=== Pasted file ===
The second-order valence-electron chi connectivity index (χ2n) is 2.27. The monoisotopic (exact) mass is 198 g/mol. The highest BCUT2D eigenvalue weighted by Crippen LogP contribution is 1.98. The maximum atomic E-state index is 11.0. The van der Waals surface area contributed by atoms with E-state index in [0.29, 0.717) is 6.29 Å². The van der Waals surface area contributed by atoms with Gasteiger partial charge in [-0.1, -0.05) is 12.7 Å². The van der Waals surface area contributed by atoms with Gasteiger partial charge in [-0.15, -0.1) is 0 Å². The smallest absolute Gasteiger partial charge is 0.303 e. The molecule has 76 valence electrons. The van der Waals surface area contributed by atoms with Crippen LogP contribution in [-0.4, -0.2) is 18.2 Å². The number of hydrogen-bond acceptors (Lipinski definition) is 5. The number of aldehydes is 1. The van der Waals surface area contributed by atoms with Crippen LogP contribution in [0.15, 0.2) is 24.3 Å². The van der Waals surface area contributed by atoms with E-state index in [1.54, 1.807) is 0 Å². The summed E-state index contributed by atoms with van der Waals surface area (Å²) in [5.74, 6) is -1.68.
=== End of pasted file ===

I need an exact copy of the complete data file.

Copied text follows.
The second-order valence-electron chi connectivity index (χ2n) is 2.27. The monoisotopic (exact) mass is 198 g/mol. The highest BCUT2D eigenvalue weighted by Crippen LogP contribution is 1.98. The maximum atomic E-state index is 11.0. The van der Waals surface area contributed by atoms with E-state index in [0.29, 0.717) is 6.29 Å². The van der Waals surface area contributed by atoms with Gasteiger partial charge in [-0.1, -0.05) is 12.7 Å². The van der Waals surface area contributed by atoms with Gasteiger partial charge in [-0.15, -0.1) is 0 Å². The smallest absolute Gasteiger partial charge is 0.303 e. The molecule has 76 valence electrons. The van der Waals surface area contributed by atoms with Crippen LogP contribution in [-0.4, -0.2) is 18.2 Å². The number of hydrogen-bond acceptors (Lipinski definition) is 5. The number of aldehydes is 1. The van der Waals surface area contributed by atoms with Crippen LogP contribution in [0.15, 0.2) is 24.3 Å². The van der Waals surface area contributed by atoms with E-state index in [1.54, 1.807) is 0 Å². The summed E-state index contributed by atoms with van der Waals surface area (Å²) in [5.74, 6) is -1.68.